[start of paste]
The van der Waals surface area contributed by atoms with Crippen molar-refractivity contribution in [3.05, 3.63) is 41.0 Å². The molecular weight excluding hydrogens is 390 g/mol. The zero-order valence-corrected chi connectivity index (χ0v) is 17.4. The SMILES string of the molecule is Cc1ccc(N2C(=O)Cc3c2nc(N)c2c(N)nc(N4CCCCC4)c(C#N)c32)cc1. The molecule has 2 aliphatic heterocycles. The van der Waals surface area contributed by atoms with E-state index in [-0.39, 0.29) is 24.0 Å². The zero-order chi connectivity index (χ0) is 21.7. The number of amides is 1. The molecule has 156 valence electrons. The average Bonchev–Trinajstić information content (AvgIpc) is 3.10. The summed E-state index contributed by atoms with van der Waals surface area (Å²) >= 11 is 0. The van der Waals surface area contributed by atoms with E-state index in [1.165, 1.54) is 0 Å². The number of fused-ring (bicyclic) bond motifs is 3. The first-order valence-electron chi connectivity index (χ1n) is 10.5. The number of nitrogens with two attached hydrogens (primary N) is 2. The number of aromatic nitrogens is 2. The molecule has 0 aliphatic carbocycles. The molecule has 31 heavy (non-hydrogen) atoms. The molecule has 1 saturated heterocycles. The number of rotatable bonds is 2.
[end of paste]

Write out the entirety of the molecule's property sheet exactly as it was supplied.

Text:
The van der Waals surface area contributed by atoms with Crippen molar-refractivity contribution in [3.05, 3.63) is 41.0 Å². The molecular weight excluding hydrogens is 390 g/mol. The zero-order valence-corrected chi connectivity index (χ0v) is 17.4. The SMILES string of the molecule is Cc1ccc(N2C(=O)Cc3c2nc(N)c2c(N)nc(N4CCCCC4)c(C#N)c32)cc1. The molecule has 2 aliphatic heterocycles. The van der Waals surface area contributed by atoms with E-state index in [-0.39, 0.29) is 24.0 Å². The zero-order chi connectivity index (χ0) is 21.7. The number of amides is 1. The molecule has 156 valence electrons. The average Bonchev–Trinajstić information content (AvgIpc) is 3.10. The summed E-state index contributed by atoms with van der Waals surface area (Å²) >= 11 is 0. The van der Waals surface area contributed by atoms with E-state index in [1.165, 1.54) is 0 Å². The number of fused-ring (bicyclic) bond motifs is 3. The first-order valence-electron chi connectivity index (χ1n) is 10.5. The number of nitrogens with two attached hydrogens (primary N) is 2. The number of aromatic nitrogens is 2. The molecule has 0 aliphatic carbocycles. The molecule has 31 heavy (non-hydrogen) atoms. The molecule has 1 saturated heterocycles. The number of rotatable bonds is 2.